The moment I moved, a knifing pain exploded across my chest. I slumped into the verdant sedge grass that grew around what would soon be my dead body. Rage surged through every capillary and right to my knuckles, which probably meant more of my blood leaked onto the meadow. I winced, biting back the anger and pain as I crawled away from where I figured the shot had come from. Eventually, I reached a dense stand of alder and burrowed as far into it as I could. Even so, it provided no place to hide so I kept moving farther up the slope to a stand of beetle killed pine which unfortunately provided even less cover.
Questions ricocheted across my brain. How had they found me? I searched for a name, while I rested behind an upended stump. Who from my past was capable enough to find their way into this wilderness setting, so foreign to anything I’d ever experienced in Mexico or Latin America?
I’d always considered our remote ranch safe from Los Zetas or any of the half-dozen other major cartels. But if they could carry their war this far into one of the wildest, most inaccessible places on the planet, there was nowhere in the world my family would be safe. Mug shots, wanted posters, names and faces flipped through my mind, many of them complete with the extensive dossiers I’d so painstakingly created. Over the years, I’d run into a host of criminals and assassins, both male and female. Most, though dangerous on their own turf, were city folk, and despite my best efforts, I came up with no sicario, no assassin’s name that would be capable of reaching me here.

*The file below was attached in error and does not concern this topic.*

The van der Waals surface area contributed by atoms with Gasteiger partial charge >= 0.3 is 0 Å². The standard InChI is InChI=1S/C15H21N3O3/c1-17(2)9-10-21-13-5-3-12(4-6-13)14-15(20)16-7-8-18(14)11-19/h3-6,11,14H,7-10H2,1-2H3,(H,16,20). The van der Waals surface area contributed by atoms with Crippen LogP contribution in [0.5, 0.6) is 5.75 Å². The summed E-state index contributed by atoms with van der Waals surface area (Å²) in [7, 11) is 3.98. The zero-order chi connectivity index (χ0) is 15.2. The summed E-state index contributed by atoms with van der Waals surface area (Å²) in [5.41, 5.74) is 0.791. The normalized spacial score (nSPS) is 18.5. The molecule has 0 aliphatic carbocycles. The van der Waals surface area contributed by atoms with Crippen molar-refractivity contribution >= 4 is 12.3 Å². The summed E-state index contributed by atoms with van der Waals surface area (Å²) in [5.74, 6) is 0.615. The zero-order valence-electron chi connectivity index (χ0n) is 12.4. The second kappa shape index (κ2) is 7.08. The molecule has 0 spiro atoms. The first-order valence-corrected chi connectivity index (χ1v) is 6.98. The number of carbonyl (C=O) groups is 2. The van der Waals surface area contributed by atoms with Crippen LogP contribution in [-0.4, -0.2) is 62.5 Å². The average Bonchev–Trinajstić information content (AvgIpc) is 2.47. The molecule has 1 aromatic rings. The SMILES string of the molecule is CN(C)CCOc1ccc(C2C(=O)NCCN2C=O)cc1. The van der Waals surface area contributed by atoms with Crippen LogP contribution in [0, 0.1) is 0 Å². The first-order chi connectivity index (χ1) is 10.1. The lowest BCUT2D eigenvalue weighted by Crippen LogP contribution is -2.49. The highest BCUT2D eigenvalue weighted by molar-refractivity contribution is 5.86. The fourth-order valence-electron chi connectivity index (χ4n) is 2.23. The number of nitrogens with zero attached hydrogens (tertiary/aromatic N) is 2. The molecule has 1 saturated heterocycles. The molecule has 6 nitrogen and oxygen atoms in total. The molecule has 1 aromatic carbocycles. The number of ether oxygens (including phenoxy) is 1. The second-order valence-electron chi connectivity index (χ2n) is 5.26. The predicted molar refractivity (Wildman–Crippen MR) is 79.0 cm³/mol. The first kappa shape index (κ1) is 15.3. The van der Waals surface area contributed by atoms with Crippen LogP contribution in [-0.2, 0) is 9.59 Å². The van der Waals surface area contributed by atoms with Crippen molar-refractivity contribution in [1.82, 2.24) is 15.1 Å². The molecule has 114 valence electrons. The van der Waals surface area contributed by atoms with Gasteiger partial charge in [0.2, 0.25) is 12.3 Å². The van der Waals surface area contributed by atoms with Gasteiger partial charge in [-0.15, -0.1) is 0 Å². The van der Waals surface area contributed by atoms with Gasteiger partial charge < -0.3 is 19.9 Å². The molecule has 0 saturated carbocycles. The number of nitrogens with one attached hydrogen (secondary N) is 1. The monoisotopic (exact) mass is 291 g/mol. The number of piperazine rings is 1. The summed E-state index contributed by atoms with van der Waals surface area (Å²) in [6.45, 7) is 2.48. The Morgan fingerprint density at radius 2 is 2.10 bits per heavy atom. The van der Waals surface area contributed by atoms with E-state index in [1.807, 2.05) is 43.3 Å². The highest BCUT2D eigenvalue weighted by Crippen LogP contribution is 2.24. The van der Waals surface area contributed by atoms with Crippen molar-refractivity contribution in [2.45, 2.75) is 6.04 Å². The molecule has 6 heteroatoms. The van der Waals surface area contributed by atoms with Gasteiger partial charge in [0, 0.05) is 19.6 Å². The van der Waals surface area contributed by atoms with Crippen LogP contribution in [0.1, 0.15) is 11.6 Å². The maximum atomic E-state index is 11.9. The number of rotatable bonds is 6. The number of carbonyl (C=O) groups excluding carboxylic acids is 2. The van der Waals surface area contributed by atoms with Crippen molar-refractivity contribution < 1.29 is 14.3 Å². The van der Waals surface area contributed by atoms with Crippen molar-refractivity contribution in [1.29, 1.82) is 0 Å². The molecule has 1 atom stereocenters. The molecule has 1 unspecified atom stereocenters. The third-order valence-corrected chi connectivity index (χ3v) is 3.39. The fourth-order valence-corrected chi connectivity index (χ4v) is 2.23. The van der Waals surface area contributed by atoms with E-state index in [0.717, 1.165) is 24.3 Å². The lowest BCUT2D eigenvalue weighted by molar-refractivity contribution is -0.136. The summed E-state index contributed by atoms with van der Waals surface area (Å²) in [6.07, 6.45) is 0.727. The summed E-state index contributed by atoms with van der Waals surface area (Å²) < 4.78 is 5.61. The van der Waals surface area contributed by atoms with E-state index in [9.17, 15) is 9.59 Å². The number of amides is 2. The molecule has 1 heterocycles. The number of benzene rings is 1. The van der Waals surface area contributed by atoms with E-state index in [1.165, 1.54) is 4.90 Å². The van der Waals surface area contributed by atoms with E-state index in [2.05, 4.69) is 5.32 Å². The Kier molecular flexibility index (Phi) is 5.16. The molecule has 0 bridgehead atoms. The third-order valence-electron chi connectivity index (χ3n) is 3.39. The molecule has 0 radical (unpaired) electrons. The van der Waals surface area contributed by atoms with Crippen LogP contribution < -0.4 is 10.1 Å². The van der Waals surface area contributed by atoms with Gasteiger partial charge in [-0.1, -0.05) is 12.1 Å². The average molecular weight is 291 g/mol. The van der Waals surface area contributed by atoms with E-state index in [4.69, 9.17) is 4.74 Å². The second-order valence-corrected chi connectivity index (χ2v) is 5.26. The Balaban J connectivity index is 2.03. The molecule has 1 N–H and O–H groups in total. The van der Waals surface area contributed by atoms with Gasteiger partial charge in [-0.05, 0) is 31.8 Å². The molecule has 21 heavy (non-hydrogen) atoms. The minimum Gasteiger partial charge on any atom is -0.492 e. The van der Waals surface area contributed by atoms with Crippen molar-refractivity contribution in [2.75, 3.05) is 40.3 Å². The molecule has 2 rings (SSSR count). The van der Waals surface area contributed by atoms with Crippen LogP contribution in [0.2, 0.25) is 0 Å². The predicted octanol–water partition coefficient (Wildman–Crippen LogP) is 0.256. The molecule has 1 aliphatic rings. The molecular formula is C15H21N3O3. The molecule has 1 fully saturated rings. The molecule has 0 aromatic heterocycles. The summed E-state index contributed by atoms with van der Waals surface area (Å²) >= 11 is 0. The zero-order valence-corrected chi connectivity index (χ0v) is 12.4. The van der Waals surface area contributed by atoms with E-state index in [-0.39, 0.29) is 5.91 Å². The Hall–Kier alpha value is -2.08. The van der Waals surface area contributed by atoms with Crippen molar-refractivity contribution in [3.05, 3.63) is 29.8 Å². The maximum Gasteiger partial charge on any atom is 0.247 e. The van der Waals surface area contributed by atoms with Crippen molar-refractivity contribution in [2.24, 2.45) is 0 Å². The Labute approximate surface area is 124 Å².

When I’d come home two years ago from my last intelligence assignment, I’d wanted desperately to forever leave the tortured mosaic of suffering and death that defines so much of Mexico under the bloody thumb of the drug cartels. Now, bleeding from a mortal wound, and scarcely a mile from my house, I realized how wrong I’d been. My fight with the cartels would never go away, and here, on the east end of the big meadow, a hundred miles from any town, they’d found me.
Despite the pain, I slipped away from the stump and scuttled farther up the ridge to a half-hidden cavern dug in the past by a wintering bear. I wanted desperately to crawl down in that depression and hide, but it had death-trap written all over it, so I angled farther up the slope. If the shooter was an excellent tracker he’d have no trouble trailing me across the meadow, but he’d have to be better than average to figure out which way I’d gone after I’d reached the pine needle carpeted forest I was in now. I hoped he lacked that level of skill, because I was losing a lot of blood and rapidly getting weaker. Once, I glanced down. Though the blood obscured anything definite, I reckoned there must be a hole on the left side of my vest, which meant a corresponding one in my chest.